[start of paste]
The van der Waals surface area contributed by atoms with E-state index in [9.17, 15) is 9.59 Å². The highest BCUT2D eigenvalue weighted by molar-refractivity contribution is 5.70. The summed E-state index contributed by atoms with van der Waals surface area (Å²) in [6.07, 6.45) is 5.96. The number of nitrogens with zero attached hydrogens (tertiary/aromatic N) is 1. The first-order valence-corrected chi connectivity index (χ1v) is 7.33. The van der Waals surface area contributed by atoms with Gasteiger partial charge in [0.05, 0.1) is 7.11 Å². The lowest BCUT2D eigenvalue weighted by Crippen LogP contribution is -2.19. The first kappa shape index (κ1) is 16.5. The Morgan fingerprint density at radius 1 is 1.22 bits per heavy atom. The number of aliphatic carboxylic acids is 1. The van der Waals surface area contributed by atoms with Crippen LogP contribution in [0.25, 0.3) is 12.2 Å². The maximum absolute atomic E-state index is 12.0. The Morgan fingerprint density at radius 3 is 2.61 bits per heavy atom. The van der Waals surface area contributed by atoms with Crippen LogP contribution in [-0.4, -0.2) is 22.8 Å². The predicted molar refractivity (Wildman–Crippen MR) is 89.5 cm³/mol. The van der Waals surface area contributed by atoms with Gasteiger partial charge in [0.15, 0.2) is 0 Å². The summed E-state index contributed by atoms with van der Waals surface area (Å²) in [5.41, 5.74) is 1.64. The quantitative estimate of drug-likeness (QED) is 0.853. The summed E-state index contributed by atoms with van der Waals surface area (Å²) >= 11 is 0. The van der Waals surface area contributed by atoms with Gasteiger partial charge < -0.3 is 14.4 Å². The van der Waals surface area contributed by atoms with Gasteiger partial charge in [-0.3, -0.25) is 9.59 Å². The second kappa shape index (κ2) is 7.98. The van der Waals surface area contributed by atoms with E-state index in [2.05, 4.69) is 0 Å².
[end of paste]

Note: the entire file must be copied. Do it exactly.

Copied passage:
The van der Waals surface area contributed by atoms with E-state index in [9.17, 15) is 9.59 Å². The highest BCUT2D eigenvalue weighted by molar-refractivity contribution is 5.70. The summed E-state index contributed by atoms with van der Waals surface area (Å²) in [6.07, 6.45) is 5.96. The number of nitrogens with zero attached hydrogens (tertiary/aromatic N) is 1. The first-order valence-corrected chi connectivity index (χ1v) is 7.33. The van der Waals surface area contributed by atoms with Gasteiger partial charge in [0.05, 0.1) is 7.11 Å². The lowest BCUT2D eigenvalue weighted by Crippen LogP contribution is -2.19. The first kappa shape index (κ1) is 16.5. The Morgan fingerprint density at radius 1 is 1.22 bits per heavy atom. The number of aliphatic carboxylic acids is 1. The van der Waals surface area contributed by atoms with Crippen LogP contribution in [0.25, 0.3) is 12.2 Å². The maximum absolute atomic E-state index is 12.0. The Morgan fingerprint density at radius 3 is 2.61 bits per heavy atom. The van der Waals surface area contributed by atoms with Crippen LogP contribution in [-0.4, -0.2) is 22.8 Å². The predicted molar refractivity (Wildman–Crippen MR) is 89.5 cm³/mol. The van der Waals surface area contributed by atoms with Gasteiger partial charge in [0.15, 0.2) is 0 Å². The summed E-state index contributed by atoms with van der Waals surface area (Å²) in [5.41, 5.74) is 1.64. The quantitative estimate of drug-likeness (QED) is 0.853. The summed E-state index contributed by atoms with van der Waals surface area (Å²) >= 11 is 0. The van der Waals surface area contributed by atoms with Gasteiger partial charge < -0.3 is 14.4 Å². The van der Waals surface area contributed by atoms with Gasteiger partial charge in [-0.3, -0.25) is 9.59 Å². The second kappa shape index (κ2) is 7.98. The van der Waals surface area contributed by atoms with E-state index in [2.05, 4.69) is 0 Å².